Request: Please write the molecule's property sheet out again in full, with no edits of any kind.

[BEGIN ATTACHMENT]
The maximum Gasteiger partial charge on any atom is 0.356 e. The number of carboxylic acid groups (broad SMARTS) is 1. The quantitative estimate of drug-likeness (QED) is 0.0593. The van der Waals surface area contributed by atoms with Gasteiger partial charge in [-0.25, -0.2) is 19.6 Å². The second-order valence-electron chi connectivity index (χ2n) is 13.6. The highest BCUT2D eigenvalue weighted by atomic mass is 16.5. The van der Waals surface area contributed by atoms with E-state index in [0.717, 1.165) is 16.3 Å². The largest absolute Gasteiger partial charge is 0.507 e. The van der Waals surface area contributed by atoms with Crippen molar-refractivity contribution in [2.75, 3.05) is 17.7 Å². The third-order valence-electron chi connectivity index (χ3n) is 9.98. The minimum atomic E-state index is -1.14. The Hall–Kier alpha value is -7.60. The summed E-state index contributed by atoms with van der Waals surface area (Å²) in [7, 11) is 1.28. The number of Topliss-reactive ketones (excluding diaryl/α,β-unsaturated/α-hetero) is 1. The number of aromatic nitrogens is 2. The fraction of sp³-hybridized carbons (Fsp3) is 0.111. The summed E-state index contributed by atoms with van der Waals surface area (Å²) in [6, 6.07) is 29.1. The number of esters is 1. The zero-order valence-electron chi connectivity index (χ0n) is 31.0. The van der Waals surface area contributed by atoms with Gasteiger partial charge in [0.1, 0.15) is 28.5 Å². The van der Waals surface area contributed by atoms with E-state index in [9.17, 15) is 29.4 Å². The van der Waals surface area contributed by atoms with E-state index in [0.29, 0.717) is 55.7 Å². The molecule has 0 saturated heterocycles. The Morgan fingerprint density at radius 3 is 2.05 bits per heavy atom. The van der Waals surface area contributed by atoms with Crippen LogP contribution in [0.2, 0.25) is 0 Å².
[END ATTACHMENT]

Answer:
The maximum Gasteiger partial charge on any atom is 0.356 e. The number of carboxylic acid groups (broad SMARTS) is 1. The quantitative estimate of drug-likeness (QED) is 0.0593. The van der Waals surface area contributed by atoms with Gasteiger partial charge in [-0.25, -0.2) is 19.6 Å². The second-order valence-electron chi connectivity index (χ2n) is 13.6. The highest BCUT2D eigenvalue weighted by atomic mass is 16.5. The van der Waals surface area contributed by atoms with E-state index in [0.717, 1.165) is 16.3 Å². The largest absolute Gasteiger partial charge is 0.507 e. The van der Waals surface area contributed by atoms with Crippen molar-refractivity contribution in [2.75, 3.05) is 17.7 Å². The third-order valence-electron chi connectivity index (χ3n) is 9.98. The minimum atomic E-state index is -1.14. The Hall–Kier alpha value is -7.60. The summed E-state index contributed by atoms with van der Waals surface area (Å²) in [7, 11) is 1.28. The number of Topliss-reactive ketones (excluding diaryl/α,β-unsaturated/α-hetero) is 1. The number of aromatic nitrogens is 2. The fraction of sp³-hybridized carbons (Fsp3) is 0.111. The summed E-state index contributed by atoms with van der Waals surface area (Å²) in [6, 6.07) is 29.1. The number of esters is 1. The zero-order valence-electron chi connectivity index (χ0n) is 31.0. The van der Waals surface area contributed by atoms with Gasteiger partial charge in [0.1, 0.15) is 28.5 Å². The van der Waals surface area contributed by atoms with E-state index in [9.17, 15) is 29.4 Å². The van der Waals surface area contributed by atoms with E-state index in [0.29, 0.717) is 55.7 Å². The molecule has 0 saturated heterocycles. The Morgan fingerprint density at radius 3 is 2.05 bits per heavy atom. The van der Waals surface area contributed by atoms with Crippen LogP contribution in [0.2, 0.25) is 0 Å².